https://www.dagstuhl.de/07211

May 20 – 25 , 2007, Dagstuhl Seminar 07211

Exact, Approximative, Robust and Certifying Algorithms on Particular Graph Classes

Organizers

Andreas Brandstädt (Universität Rostock, DE)
Klaus Jansen (Universität Kiel, DE)
Dieter Kratsch (University of Metz, FR)
Jeremy P. Spinrad (Vanderbilt University, US)

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Documents

Dagstuhl Seminar Proceedings DROPS
List of Participants

Summary

The aim of this seminar was to bring together experts working on exact, approximative, robust and certifying algorithms on particular graph classes. Given the fast advances in various areas of graph algorithms on particular graph classes we have witnessed in the past few years, we believe that it was very important to offer researchers in these areas a forum for the exchange of ideas in the relaxed and inspiring workshop atmosphere that Dagstuhl always offers.

There was a strong interaction and healthy exchange of ideas which resulted in successful applications of exact, approximative, robust and certifying graph algorithms; in particular, the seminar dealt with the following topics and their interactions:

  • Exact algorithms require that the algorithm provides exactly the result requested. The approach is interesting for NP-hard problems. Two different approaches are exponential-time algorithms and fixed-parameter algorithms. Exponential-time algorithms must solve the problem for all possible inputs exactly. The goal is to obtain an exponential running time being as small as possible as described in the important survey [G. Woeginger, Exact algorithms for NP-hard problems: A survey. In: Combinatorial Optimization - Eureka! You shrink!. M. Juenger, G. Reinelt and G. Rinaldi (eds.). LNCS 2570, Springer, 2003, pp 185-207.] Fixed-parameter algorithms are supposed to solve the problem exactly as long as the result is not larger than the given value of the parameter. In many cases fixed-parameter algorithms are tuned for ``small parameters''. Fixed-parameter algorithms have been studied extensively by Downey and Fellows [Fixed parameter complexity, Springer, 1999], and recent monographs by Niedermeier, and by Flum and Grohe.
  • For approximative algorithms, two new concepts shall be discussed, which improve the running time considerably. The first one deals with parameterized complexity, where various parts of the input such as the number n of vertices or the size k of a maximum independent set play the role of a parameter and the running time of the algorithm is optimized with respect to the parameters. This approach is promising for polynomial approximation schemes. The second one concerns methods of (non-)linear programming for graph-theoretic problems. There are various optimization problems such as special network-flow problems or determining a maximum independent set in a perfect graph which have polynomial time algorithms but these are far from being really efficient since the algorithms have to solve large linear programming instances. The algorithms become much more efficient, however, if only approximative solutions (with good factors) are required and this is done using methods of (non-)linear programming.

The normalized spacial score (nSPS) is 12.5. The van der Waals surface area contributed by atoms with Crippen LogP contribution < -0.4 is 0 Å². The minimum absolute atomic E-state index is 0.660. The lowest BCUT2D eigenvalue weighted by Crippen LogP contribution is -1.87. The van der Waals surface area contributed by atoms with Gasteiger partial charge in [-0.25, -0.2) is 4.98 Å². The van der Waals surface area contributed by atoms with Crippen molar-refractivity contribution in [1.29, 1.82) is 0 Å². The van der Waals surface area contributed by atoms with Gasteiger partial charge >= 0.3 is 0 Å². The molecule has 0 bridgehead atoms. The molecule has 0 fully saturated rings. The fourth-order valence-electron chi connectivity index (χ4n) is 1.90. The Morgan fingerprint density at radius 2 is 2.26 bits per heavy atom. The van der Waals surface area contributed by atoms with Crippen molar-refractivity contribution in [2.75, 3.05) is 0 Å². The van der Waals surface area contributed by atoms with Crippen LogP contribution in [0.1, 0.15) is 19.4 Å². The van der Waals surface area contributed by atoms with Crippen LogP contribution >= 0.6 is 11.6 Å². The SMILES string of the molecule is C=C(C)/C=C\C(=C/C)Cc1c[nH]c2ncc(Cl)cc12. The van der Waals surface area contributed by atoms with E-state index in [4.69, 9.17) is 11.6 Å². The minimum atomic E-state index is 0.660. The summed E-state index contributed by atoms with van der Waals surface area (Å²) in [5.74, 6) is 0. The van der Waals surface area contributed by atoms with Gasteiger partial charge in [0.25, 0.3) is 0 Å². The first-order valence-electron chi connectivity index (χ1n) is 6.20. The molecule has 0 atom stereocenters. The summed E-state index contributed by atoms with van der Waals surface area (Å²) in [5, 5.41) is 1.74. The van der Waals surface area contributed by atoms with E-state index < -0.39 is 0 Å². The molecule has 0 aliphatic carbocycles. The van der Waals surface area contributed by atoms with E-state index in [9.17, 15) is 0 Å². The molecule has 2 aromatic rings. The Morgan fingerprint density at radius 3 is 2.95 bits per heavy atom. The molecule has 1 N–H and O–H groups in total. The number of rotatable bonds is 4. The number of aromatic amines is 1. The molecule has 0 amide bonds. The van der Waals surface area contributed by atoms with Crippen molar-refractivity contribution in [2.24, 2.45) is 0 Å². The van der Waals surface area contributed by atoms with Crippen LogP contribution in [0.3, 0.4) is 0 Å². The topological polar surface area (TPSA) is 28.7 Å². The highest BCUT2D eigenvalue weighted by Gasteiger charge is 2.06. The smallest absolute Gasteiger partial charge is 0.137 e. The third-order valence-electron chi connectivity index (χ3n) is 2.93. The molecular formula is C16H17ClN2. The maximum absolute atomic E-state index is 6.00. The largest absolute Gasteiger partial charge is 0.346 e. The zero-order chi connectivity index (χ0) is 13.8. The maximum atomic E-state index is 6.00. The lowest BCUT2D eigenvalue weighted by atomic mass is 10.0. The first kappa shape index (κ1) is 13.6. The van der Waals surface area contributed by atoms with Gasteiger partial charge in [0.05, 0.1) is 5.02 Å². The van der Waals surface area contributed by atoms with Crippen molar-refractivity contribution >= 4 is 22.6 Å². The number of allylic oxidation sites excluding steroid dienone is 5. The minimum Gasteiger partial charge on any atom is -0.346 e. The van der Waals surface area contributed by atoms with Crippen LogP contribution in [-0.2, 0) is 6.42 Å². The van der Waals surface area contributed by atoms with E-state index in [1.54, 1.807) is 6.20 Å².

• A robust algorithm for a graph class C and an algorithmic problem Pi is always giving a correct answer: If the input graph G is in the class C then the problem Pi will be correctly solved, and if G is not in C then either Pi will be correctly solved or the algorithm finds out that G is not in C. In both cases, the answer is correct, and the algorithm avoids recognizing C. This can be of big advantage if recognizing C is NP-complete or even harder. There are various degrees of verification in the case that G is not in C; a witness for this is desirable.
  • Certifying recognition algorithms provide a proof respectively certificate for membership and non membership. Certifying algorithms are highly desirable in practice since implementations of correct algorithms may have bugs. Furthermore since the software producing the certificates may have bugs, the certificates have to be authenticated, and this should use a simple and efficient algorithm. A good example is the linear time certifying recognition algorithm for interval graphs [D. Kratsch, R. M. McConnell, K. Mehlhorn, J. Spinrad, Certifying algorithms for recognizing interval graphs and permutation graphs, SODA 2003: 158-167].

As always, Schloss Dagstuhl and its stuff provided a very convenient and stimulating environment. The organizers wish to thank all those who helped to make the seminar a fruitful research experience.

Dagstuhl Seminar Series

Classification

  • Data Structures / Algorithms / Complexity

Keywords

  • Exact algorithms for NP-hard graph problems
  • Approximation algorithms for graph problems
  • Robust graph algorithms
  • Verified problem solving

Documentation

In the series Dagstuhl Reports each Dagstuhl Seminar and Dagstuhl Perspectives Workshop is documented. The seminar organizers, in cooperation with the collector, prepare a report that includes contributions from the participants' talks together with a summary of the seminar.

 

Download overview leaflet (PDF).

Publications

Furthermore, a comprehensive peer-reviewed collection of research papers can be published in the series Dagstuhl Follow-Ups.

Dagstuhl's Impact

Please inform us when a publication was published as a result from your seminar. These publications are listed in the category Dagstuhl's Impact and are presented on a special shelf on the ground floor of the library.

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